When something supersedes, it takes the place of something else. The 5th edition of your history textbook supersedes the 4th edition.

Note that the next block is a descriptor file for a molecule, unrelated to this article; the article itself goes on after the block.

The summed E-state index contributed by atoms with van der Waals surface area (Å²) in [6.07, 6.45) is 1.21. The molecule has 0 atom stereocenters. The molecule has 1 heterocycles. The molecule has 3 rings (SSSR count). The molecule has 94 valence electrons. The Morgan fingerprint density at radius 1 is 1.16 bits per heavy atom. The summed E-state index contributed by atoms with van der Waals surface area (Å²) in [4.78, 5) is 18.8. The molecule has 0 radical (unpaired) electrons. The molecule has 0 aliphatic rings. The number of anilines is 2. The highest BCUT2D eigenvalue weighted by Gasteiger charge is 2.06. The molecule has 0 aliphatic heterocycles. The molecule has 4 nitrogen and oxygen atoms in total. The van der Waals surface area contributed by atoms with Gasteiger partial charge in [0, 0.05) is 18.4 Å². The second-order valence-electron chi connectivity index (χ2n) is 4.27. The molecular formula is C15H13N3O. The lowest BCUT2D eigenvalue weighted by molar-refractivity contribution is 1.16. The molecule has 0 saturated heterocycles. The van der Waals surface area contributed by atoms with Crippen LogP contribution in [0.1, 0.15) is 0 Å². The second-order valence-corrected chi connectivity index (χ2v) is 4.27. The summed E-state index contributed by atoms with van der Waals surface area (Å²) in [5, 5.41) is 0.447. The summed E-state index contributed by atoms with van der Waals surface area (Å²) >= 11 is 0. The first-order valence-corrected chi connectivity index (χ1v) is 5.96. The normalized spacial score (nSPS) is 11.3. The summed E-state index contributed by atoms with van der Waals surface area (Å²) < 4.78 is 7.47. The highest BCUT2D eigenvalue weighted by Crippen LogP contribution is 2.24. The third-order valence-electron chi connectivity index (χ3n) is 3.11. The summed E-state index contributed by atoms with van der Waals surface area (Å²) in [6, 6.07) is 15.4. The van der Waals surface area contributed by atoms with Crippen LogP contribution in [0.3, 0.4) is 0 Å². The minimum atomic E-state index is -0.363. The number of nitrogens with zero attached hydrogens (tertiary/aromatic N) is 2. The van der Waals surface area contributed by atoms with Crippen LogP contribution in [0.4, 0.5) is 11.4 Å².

Most words that include super have something good going on. Supersede is from the 16th-century Latin for "sit on top," and it often means to replace with something better. A version 10 of a computer game will supersede, version 9, making it more exciting. Unfortunately, a person might be replaced too, as in "the younger running back will supersede the veteran player as he gets older." To supersede is generally a good thing, but being superseded is not always that great for the replaced person.